“He woke up and rebuked the wind, and said to the sea, “Peace! Be still!” - Mark 4:39
A few years ago, I was asked by Bishop Clements to attend a system training program with other leaders in the greater church. This is where I learned the phrase “non-anxious presence.” Psychologist and Rabbi Edwin Friedman uses this phrase to describe people who can stand in the midst of anxiety that is all around them and not be drawn into it.
Friedman teaches the most effective leaders are those who can be the non-anxious presence in an anxious system (organization or situation). He emphasizes that all systems are, to one degree or another, anxious. A volleyball or softball team, a family, a classroom, a workplace, or a church will experience anxiety. That’s just the way systems are. Anxiety is in their DNA.
Healthy leaders are not those who don’t care about the cause of the anxiety, but they are those who have figured out their own anxiety and processed it in a healthy way so that it doesn’t subject them to inappropriate responses. Healthy leaders don’t “buy into” or allow themselves to be caught up in other peoples’ anxiety.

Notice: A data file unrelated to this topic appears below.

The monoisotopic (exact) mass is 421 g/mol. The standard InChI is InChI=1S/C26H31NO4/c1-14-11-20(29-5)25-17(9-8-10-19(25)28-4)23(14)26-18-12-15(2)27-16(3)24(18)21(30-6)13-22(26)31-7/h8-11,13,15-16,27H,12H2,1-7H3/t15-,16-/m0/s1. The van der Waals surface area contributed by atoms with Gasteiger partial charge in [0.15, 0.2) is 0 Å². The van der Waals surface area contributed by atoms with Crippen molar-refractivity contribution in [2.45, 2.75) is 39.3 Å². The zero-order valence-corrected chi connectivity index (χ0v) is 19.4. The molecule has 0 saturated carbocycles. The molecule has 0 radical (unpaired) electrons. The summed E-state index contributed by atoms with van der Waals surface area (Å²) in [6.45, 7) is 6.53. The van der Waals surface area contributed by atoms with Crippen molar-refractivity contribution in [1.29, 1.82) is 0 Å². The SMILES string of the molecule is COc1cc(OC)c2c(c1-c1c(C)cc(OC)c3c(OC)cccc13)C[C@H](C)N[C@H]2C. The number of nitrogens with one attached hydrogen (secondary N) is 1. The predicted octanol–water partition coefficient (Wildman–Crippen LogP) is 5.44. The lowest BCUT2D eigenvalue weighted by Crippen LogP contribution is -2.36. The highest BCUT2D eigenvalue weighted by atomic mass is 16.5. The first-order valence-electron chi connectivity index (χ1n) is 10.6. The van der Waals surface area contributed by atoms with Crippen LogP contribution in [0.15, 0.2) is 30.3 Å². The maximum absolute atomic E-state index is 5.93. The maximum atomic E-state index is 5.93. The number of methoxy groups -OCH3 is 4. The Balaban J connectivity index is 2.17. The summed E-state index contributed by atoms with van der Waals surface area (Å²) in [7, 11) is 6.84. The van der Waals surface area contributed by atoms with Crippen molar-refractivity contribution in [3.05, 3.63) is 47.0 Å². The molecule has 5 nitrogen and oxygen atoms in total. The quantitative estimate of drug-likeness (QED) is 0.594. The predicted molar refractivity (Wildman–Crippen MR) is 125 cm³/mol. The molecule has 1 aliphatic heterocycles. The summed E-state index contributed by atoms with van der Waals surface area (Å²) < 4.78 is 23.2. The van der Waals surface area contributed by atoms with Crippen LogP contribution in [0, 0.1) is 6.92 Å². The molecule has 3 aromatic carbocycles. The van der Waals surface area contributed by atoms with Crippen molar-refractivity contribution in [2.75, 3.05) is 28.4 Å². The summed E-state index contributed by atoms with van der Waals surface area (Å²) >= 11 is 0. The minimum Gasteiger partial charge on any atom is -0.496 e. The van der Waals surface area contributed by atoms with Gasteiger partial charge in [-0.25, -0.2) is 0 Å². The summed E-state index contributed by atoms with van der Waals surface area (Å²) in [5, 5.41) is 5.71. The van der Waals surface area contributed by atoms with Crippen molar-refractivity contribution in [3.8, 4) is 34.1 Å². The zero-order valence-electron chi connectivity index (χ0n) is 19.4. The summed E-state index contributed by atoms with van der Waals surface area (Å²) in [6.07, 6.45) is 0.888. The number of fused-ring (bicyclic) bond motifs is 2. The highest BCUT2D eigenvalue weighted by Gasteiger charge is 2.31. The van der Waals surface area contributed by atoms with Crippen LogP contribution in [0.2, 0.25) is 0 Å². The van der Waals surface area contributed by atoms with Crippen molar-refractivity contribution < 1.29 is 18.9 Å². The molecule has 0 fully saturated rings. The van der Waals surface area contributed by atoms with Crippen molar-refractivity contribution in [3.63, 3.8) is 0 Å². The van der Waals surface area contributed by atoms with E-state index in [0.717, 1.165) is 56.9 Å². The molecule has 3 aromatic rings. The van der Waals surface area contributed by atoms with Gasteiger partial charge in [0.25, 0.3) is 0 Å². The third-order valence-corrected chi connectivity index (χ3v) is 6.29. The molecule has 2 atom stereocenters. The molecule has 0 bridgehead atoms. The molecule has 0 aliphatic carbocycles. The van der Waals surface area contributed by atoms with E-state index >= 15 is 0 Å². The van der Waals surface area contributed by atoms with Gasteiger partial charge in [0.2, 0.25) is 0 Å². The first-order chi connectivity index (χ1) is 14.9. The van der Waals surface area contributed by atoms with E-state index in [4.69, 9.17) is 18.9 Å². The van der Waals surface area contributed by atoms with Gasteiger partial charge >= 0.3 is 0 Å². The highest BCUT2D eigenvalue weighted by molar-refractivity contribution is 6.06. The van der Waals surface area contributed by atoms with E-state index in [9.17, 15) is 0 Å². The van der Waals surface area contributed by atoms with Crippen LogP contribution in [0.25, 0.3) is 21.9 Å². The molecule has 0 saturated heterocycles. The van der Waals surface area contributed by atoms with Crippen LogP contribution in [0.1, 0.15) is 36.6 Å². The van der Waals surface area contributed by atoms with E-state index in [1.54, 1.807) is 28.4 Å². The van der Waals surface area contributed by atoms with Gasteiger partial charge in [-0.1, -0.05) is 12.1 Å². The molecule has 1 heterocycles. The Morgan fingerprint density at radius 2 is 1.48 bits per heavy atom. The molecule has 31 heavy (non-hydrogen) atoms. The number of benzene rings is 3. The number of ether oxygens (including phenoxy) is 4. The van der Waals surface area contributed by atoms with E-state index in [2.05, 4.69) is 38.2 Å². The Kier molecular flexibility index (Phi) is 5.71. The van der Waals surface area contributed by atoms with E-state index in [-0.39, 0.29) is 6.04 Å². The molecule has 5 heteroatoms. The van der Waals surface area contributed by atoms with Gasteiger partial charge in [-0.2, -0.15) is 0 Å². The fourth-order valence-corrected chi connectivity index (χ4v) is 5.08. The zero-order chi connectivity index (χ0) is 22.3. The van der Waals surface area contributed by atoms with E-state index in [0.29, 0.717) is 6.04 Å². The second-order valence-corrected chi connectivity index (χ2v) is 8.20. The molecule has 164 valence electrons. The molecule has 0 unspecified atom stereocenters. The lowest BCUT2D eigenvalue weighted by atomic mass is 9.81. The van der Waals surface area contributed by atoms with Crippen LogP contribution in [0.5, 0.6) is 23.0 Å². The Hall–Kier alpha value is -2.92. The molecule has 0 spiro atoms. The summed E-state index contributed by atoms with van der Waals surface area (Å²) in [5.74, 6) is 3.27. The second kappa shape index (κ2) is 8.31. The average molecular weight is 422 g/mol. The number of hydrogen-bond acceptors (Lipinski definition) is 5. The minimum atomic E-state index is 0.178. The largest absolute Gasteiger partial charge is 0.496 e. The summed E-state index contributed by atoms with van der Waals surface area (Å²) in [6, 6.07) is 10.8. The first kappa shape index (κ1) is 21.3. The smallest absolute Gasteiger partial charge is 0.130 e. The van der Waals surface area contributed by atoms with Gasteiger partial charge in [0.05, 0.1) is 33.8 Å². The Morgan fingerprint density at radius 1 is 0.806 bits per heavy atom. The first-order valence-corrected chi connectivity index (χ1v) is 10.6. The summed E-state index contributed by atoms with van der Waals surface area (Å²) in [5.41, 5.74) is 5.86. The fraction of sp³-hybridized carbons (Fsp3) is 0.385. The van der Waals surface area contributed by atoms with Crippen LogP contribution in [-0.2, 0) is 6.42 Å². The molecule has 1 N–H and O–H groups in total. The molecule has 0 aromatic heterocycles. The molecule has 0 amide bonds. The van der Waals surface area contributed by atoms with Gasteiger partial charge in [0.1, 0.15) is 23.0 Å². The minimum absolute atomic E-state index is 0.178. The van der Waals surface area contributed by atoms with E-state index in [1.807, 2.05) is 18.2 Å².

Friedman also describes the key to this kind of leadership as “presence,” that sense of confidence, calmness, focus, and energy which effective leaders brings to any place they enter. Non-anxious leaders are often faithful and effective but they are not immune to the criticism that can come from anxious people around them.
The gospel reading this week hints to us that the church is called to be a non-anxious presence in the world. The world is also full of anxiety, fear, doubt, and hopelessness. It needs a non-anxious presence. Our mission is to “Reflect Christ in Message and Actions.” Being a non-anxious presence is a way of reflecting Christ.
The good news for us is that Jesus endures that far from ordinary storm with the disciples, and he stays with them as they travel to the other side. This is a reminder that we too can trust Jesus to be with us, especially now! Amen.